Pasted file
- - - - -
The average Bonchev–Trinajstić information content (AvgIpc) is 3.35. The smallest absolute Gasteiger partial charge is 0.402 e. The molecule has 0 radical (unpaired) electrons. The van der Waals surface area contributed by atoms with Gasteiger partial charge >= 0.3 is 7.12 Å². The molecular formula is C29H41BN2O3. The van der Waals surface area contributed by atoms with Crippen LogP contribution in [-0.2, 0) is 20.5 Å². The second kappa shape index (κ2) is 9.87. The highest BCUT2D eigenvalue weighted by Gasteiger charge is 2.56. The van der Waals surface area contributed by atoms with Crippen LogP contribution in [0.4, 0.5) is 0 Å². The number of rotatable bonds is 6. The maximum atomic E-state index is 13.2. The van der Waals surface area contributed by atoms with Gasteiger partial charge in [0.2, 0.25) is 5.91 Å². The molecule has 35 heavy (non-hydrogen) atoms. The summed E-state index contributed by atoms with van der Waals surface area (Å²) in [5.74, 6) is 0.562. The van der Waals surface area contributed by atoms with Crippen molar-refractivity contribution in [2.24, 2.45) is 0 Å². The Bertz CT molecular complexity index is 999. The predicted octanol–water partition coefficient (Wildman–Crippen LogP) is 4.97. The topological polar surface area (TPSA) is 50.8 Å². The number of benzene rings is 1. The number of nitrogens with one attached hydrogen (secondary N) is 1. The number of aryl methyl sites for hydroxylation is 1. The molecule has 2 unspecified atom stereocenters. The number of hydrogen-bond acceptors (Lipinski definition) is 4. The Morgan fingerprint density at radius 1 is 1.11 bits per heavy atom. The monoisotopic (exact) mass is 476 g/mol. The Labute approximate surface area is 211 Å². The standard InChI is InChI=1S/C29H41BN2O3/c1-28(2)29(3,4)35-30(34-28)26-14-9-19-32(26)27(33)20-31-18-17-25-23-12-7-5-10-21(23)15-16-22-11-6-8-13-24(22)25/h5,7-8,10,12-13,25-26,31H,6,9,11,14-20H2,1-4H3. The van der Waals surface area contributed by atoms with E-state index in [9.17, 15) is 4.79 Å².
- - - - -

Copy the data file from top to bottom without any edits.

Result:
The average Bonchev–Trinajstić information content (AvgIpc) is 3.35. The smallest absolute Gasteiger partial charge is 0.402 e. The molecule has 0 radical (unpaired) electrons. The van der Waals surface area contributed by atoms with Gasteiger partial charge >= 0.3 is 7.12 Å². The molecular formula is C29H41BN2O3. The van der Waals surface area contributed by atoms with Crippen LogP contribution in [-0.2, 0) is 20.5 Å². The second kappa shape index (κ2) is 9.87. The highest BCUT2D eigenvalue weighted by Gasteiger charge is 2.56. The van der Waals surface area contributed by atoms with Crippen LogP contribution in [0.4, 0.5) is 0 Å². The number of rotatable bonds is 6. The maximum atomic E-state index is 13.2. The van der Waals surface area contributed by atoms with Gasteiger partial charge in [0.2, 0.25) is 5.91 Å². The molecule has 35 heavy (non-hydrogen) atoms. The summed E-state index contributed by atoms with van der Waals surface area (Å²) in [5.74, 6) is 0.562. The van der Waals surface area contributed by atoms with Crippen molar-refractivity contribution in [2.24, 2.45) is 0 Å². The Bertz CT molecular complexity index is 999. The predicted octanol–water partition coefficient (Wildman–Crippen LogP) is 4.97. The topological polar surface area (TPSA) is 50.8 Å². The number of benzene rings is 1. The number of nitrogens with one attached hydrogen (secondary N) is 1. The number of aryl methyl sites for hydroxylation is 1. The molecule has 2 unspecified atom stereocenters. The number of hydrogen-bond acceptors (Lipinski definition) is 4. The Morgan fingerprint density at radius 1 is 1.11 bits per heavy atom. The monoisotopic (exact) mass is 476 g/mol. The Labute approximate surface area is 211 Å². The standard InChI is InChI=1S/C29H41BN2O3/c1-28(2)29(3,4)35-30(34-28)26-14-9-19-32(26)27(33)20-31-18-17-25-23-12-7-5-10-21(23)15-16-22-11-6-8-13-24(22)25/h5,7-8,10,12-13,25-26,31H,6,9,11,14-20H2,1-4H3. The van der Waals surface area contributed by atoms with E-state index in [9.17, 15) is 4.79 Å².